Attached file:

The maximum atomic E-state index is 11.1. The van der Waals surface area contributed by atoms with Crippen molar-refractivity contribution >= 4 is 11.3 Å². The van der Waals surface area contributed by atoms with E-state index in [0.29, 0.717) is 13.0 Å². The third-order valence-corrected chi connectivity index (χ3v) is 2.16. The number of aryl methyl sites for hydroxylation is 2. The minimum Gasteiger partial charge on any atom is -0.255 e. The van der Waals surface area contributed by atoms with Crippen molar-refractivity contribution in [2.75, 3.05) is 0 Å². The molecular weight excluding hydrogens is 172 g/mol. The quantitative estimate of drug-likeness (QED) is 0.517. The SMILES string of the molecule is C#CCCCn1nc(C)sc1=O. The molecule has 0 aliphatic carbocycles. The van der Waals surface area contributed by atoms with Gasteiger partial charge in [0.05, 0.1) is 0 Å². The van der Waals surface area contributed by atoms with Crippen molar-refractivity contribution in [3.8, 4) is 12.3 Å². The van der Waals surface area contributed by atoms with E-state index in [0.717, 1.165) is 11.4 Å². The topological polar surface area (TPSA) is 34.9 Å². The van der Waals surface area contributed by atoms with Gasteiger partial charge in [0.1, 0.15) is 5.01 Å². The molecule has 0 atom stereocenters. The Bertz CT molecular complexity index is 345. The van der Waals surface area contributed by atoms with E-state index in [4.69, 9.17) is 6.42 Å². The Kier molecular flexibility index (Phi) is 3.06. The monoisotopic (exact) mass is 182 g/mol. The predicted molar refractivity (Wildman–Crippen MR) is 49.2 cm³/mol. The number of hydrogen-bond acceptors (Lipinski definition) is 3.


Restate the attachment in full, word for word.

The maximum atomic E-state index is 11.1. The van der Waals surface area contributed by atoms with Crippen molar-refractivity contribution >= 4 is 11.3 Å². The van der Waals surface area contributed by atoms with E-state index in [0.29, 0.717) is 13.0 Å². The third-order valence-corrected chi connectivity index (χ3v) is 2.16. The number of aryl methyl sites for hydroxylation is 2. The minimum Gasteiger partial charge on any atom is -0.255 e. The van der Waals surface area contributed by atoms with Crippen molar-refractivity contribution in [2.75, 3.05) is 0 Å². The molecular weight excluding hydrogens is 172 g/mol. The quantitative estimate of drug-likeness (QED) is 0.517. The SMILES string of the molecule is C#CCCCn1nc(C)sc1=O. The molecule has 0 aliphatic carbocycles. The van der Waals surface area contributed by atoms with Gasteiger partial charge in [0.05, 0.1) is 0 Å². The van der Waals surface area contributed by atoms with Crippen molar-refractivity contribution in [3.8, 4) is 12.3 Å². The van der Waals surface area contributed by atoms with E-state index in [0.717, 1.165) is 11.4 Å². The topological polar surface area (TPSA) is 34.9 Å². The van der Waals surface area contributed by atoms with Gasteiger partial charge in [0.1, 0.15) is 5.01 Å². The molecule has 0 atom stereocenters. The Bertz CT molecular complexity index is 345. The van der Waals surface area contributed by atoms with E-state index in [4.69, 9.17) is 6.42 Å². The Kier molecular flexibility index (Phi) is 3.06. The monoisotopic (exact) mass is 182 g/mol. The predicted molar refractivity (Wildman–Crippen MR) is 49.2 cm³/mol. The number of hydrogen-bond acceptors (Lipinski definition) is 3.